Points: 111183

    It deletes ALL the data in the table without using the log file, regardless of recovery mode.

    Slightly incorrect. TRUNCATE is minimally logged. The deallocation of the datapages actually is recorded in the log. You can also use TRUNCATE within a transaction, and if it is rolled-back, the datapages are reallocated.

     

    --
    Frank Kalis
    Microsoft SQL Server MVP
    Webmaster: http://www.insidesql.org/blogs
    My blog: http://www.insidesql.org/blogs/frankkalis/[/url]

  • Jeff Moden

    SSC Guru

    Points: 996810

    If the Recovery Mode is set to Simple, as you say it is, turn on the TRUNCATE LOG ON CHECKPOINT option and delete in smaller chunks.  You may have to do a Backup Log With Truncate_Only at the end of each sectional delete, as well, but understand that both actions do put your database at risk if the lights go out before your next backup.

    ...OR...

    One previous post made the suggestion of copying only the good stuff to another table.  If you set the Recovery Mode to Bulk Logged and do the copy to a new table using SELECT/INTO, then add the indexes and constraints, rename the old table to something else, and rename the new table to what the original table was, the log won't see more than a hiccup.  Side benefit... if the table you are doing this to is in use, your users will only see a 30 millisecond disturbance.

    --Jeff Moden


    RBAR is pronounced "ree-bar" and is a "Modenism" for Row-By-Agonizing-Row.
    First step towards the paradigm shift of writing Set Based code:
    ________Stop thinking about what you want to do to a ROW... think, instead, of what you want to do to a COLUMN.
    "Change is inevitable... change for the better is not".
    "If "pre-optimization" is the root of all evil, then what does the resulting no optimization lead to?"

    Helpful Links:
    How to post code problems
    How to Post Performance Problems
    Create a Tally Function (fnTally)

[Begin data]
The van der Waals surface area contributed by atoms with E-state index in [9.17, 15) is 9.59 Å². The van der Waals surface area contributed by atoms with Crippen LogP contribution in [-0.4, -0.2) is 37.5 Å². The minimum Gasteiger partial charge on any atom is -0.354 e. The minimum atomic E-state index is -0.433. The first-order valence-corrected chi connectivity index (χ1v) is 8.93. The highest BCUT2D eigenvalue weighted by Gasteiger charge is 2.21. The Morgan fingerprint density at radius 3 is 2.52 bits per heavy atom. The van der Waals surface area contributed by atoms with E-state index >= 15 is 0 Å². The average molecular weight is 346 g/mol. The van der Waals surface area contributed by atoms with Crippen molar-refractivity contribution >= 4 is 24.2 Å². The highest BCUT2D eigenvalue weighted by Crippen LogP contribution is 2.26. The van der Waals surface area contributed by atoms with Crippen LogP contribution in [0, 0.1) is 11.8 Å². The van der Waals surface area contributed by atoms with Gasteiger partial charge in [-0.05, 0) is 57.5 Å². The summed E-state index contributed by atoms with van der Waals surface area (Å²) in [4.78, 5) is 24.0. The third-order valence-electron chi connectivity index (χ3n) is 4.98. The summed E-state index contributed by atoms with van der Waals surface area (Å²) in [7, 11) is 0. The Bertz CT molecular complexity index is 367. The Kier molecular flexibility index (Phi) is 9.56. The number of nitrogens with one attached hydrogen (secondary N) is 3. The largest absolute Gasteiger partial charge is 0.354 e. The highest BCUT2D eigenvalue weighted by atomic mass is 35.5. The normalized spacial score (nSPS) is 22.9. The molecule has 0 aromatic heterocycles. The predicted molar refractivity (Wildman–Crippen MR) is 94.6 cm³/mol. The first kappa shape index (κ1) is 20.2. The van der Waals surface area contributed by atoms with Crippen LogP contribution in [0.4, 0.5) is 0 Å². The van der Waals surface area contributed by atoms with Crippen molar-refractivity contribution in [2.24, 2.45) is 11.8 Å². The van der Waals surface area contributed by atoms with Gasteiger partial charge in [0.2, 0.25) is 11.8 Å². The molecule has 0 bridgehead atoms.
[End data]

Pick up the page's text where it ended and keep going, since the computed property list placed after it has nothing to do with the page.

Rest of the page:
• elaine-131617

    Ten Centuries

    Points: 1066

    Thank you all for your advice.  Part of the problem is that we ran out of disk space, so I don't have enough room to save to another table the data I need to keep.  I'm going to delete in small increments until enough space is free for me to follow Jim's advice to save what I want to keep to another table and then truncate the original table.  It's a reporting table that no users hit directly, so nobody will be affected until the reporting job runs.  I really appreciate all of your responses.  Thanks again.

    Elaine

     

  • iadams

    SSCommitted

    Points: 1890

    Correct me if I'm wrong...

    If you delete a record using the query tool in Enterprise Manager (NOT Query Analyzer) I believe its not logged.  Thats why its so dangerous to mess with data using this too.

     


    -Isaiah

  • noeld

    SSC Guru

    Points: 96590

     >> Correct me if I'm wrong...

    If you delete a record using the query tool in Enterprise Manager (NOT Query Analyzer) I believe its not logged.  Thats why its so dangerous to mess with data using this too.<<

     

    Yep you are not right. It does not depend on the tool. All "delete" operations are logged and in the end EM uses "delete" too !

     


    * Noel

  • Ninja's_RGR'us

    SSC Guru

    Points: 294069

    Thank god... I was hopping he was wrong cause a few of my backups would have been wrong :-).